History of the Betsy Ross House in Philadelphia
Betsy Ross House Historical Facts
Philadelphia is home to many landmark sights including The Liberty Bell, Eastern State Penitentiary, Philadelphia Museum of Art, The Franklin Institute and, of course, the Betsy Ross House. Located at 239 Arch Street, the building was constructed over 250 years ago around 1740. Today, you can still visit the home and take historical tours to learn the fascinating history behind one of Philadelphia’s oldest buildings. As a web design company based in Philadelphia, Total Web Company wants to share fun facts of all these iconic landmarks. Below you will find 10 interesting facts about the Betsy Ross House.
10 Interesting Facts About the Betsy Ross House in Philadelphia, PA
The house served both businesses & residents for over 150 years. Shopkeepers and artisans set up on the first floor, while the family lived in the rest of the home.
Betsy Ross herself never owned the house. Her and her husband, John Ross, rented a room and ran their upholstery business out of the house from 1773 – 1786.
Annually, over a quarter of a million people visit the Betsy Ross House. Only the Liberty Bell and Independence Hall bring in more visitors in Philadelphia.
Betsy Ross is recognized for creating the first American Flag. Surviving family members confirm this was the site of the legendary event!
By the late 19th Century, many of the original colonial-era buildings on Arch Street had been torn down. In their place large industrial buildings and warehouses were constructed. Many feared the Betsy Ross House would suffer the same fate.
A group of citizens established the American Flag House and Betsy Ross Memorial Association in 1898. Their goal was to raise money to purchase the home, restore it and open it as a public museum to honor Betsy Ross and the first American flag.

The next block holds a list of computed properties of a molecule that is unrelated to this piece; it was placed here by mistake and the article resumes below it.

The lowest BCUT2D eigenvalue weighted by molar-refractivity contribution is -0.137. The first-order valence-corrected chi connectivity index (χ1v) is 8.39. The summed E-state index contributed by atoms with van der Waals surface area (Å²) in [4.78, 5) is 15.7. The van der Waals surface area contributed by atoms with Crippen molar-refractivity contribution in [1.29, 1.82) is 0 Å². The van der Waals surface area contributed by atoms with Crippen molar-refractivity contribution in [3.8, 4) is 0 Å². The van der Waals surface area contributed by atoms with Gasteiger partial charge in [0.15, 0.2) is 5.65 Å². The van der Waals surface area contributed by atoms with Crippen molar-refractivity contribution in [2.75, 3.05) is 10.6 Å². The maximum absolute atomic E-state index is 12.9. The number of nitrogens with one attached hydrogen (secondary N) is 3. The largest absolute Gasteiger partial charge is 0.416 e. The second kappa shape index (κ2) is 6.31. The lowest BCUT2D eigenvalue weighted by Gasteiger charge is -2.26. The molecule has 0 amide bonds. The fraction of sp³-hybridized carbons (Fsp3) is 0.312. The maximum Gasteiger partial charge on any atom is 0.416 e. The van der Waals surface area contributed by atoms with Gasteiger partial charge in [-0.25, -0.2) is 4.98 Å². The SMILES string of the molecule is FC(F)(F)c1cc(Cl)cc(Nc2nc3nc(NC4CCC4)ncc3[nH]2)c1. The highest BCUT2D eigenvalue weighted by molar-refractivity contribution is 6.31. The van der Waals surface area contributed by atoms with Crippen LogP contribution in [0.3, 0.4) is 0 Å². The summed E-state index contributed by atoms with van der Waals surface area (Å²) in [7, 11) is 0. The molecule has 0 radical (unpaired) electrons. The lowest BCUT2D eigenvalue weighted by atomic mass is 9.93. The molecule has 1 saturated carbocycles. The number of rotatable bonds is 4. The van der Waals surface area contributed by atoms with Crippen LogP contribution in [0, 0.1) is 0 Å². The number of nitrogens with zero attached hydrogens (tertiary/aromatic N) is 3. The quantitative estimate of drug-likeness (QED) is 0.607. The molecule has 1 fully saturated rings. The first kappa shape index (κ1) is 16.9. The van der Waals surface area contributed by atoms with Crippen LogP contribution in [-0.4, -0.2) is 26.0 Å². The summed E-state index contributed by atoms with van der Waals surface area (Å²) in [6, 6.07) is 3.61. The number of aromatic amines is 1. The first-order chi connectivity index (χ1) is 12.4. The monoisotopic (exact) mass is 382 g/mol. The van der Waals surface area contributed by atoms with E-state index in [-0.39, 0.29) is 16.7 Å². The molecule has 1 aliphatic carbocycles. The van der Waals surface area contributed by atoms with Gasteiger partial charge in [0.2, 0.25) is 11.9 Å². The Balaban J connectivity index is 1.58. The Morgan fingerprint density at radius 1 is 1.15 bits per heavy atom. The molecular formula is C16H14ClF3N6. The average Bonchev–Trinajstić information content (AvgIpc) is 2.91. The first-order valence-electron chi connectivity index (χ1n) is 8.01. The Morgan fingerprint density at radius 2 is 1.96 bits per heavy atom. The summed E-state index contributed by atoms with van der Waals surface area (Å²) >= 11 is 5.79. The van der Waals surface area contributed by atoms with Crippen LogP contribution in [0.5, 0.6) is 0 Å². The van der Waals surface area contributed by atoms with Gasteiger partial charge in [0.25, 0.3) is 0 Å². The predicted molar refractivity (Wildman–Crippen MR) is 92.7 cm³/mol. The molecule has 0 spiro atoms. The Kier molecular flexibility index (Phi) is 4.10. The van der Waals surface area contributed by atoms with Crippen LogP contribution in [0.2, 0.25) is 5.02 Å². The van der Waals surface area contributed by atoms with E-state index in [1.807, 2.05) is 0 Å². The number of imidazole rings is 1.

When the Great Depression hit, tourism and donations all but stopped. Restoration efforts had to be delayed.
By 1937, structural damage & general wear & wear led the house in dire conditions. A local radio mogul, A. Atwater Kent, offered $25,000 of his own money to pay for the needed restoration work.
Construction was complete on Flag Day, June 14, 1937, and the home was open to the public once more.
In 1995, a local, private nonprofit organization, Historic Philadelphia, Inc., began leasing the property from the city and continues to manage the site today.
Today, the building remains dedicated to the mission of preserving the local historical landmark and shedding light on the life of Betsy Ross who was a working-class tradeswoman of the 18th century. The rooms are furnished with period antiques, reproductions and objects that belonged to Betsy Ross and her family including her eyeglasses, Bible and Chippendale chair.
Tours are self-guided; purchase tickets online. The house is open daily from 10am – 5pm.
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